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Free LinkedIn Premium Spouse Program: Coasties and Loopholes

An announcement that LinkedIn is giving free Premium accounts to recently PCSed or transitioning military spouses was met with excitement this week by those who are eager to leverage the professional network to land a new gig.

But some were disappointed when they discovered they aren't included. And others were confused because this is a feature they already accessed.

First, in case you missed the news: LinkedIn will be providing a free year of Premium access to military spouses in conjunction with a PCS or within six months of a transition out of the military. They're going to officially open the program in a few months. This offer expands on a current program that gives a free, one year subscription to veterans.

We wanted to clear things up a little on these two different questions, so we hit up the people who know. Here's the deal.

No, Coast Guard spouses aren't included

Coast Guard spouses who read the news were disappointed to learn that, once again, they have been shut out from a benefit given to spouses of other military services. A confusing response sent from LinkedIn added to the chaos. So what's the deal?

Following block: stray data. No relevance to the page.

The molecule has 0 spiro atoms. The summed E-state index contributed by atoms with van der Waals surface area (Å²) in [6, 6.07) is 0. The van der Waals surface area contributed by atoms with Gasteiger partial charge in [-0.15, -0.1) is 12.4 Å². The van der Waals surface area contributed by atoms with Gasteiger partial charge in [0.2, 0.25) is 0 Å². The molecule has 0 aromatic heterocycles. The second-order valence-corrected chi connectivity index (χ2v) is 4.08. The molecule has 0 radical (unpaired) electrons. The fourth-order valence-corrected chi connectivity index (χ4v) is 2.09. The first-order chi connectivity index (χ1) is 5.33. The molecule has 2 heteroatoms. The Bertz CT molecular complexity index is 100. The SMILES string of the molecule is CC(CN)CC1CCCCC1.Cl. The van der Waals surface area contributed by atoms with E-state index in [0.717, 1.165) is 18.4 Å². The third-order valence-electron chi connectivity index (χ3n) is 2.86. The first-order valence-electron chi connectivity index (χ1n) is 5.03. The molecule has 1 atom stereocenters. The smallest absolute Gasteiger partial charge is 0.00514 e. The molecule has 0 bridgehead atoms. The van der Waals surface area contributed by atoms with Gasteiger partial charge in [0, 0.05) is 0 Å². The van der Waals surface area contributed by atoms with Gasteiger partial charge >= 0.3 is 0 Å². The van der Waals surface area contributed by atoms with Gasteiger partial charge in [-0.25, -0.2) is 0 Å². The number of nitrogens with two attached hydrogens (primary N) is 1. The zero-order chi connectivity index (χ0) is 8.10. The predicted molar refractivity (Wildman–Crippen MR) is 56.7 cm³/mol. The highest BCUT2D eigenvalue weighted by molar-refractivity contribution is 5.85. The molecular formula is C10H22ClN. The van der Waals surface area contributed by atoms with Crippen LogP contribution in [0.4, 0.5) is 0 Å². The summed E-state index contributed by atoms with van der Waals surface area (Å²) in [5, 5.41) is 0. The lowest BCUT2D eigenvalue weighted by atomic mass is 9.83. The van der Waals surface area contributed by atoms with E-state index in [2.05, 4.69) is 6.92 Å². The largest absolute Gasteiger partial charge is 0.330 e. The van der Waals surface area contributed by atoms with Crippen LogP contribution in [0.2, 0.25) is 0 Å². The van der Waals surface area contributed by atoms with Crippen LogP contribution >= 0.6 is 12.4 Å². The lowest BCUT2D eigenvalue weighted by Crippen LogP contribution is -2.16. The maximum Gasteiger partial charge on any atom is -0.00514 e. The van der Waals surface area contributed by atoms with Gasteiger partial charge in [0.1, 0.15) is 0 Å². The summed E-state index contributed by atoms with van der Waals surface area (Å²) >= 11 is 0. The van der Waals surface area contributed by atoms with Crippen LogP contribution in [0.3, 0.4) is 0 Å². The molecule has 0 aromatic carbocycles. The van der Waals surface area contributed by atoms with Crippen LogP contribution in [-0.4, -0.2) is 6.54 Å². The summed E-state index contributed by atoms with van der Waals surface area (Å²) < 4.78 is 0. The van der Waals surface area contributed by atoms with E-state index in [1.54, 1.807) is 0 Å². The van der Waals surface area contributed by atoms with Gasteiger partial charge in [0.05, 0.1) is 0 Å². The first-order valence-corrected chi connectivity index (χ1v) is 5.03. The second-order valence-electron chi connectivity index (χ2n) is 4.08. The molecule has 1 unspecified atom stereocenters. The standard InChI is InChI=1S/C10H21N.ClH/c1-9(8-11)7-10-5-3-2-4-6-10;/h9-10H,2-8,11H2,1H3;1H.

The reason is simple, but the implications are not. Like most things, it comes down to funding.

The Coast Guard is not a service of the Defense Department, which manages Military OneSource and receives its funding streams. Instead, it is under the Department of Homeland Security. That means that Coast Guard members and their families do not qualify for Military OneSource benefits. Because this LinkedIn deal is done using the OneSource system for verification among other things, the Coast Guard is not included.

That's a painful pill to swallow, especially since Coasties PCS just like everyone else, often to very remote stateside locations (Kodiak, Alaska, anyone?). Defense Department officials tell us they're working on a way to expand this, but for now it's just the way it is.

Previous free premium was a 'happy accident'

After news of the upgrade was released, some spouses reported that they have had free Premium for a long time. How? By simply emailing LinkedIn customer support and asking for the upgrade.

But that upgrade freebie was never company policy the way the new one is, LinkedIn officials tell me.

"If an upgrade was previously provided to a military spouse, it would have been a happy accident on the part of one of our customer service reps," a LinkedIn spokesperson said.

In short, don't expect that upgrade loophole to continue.

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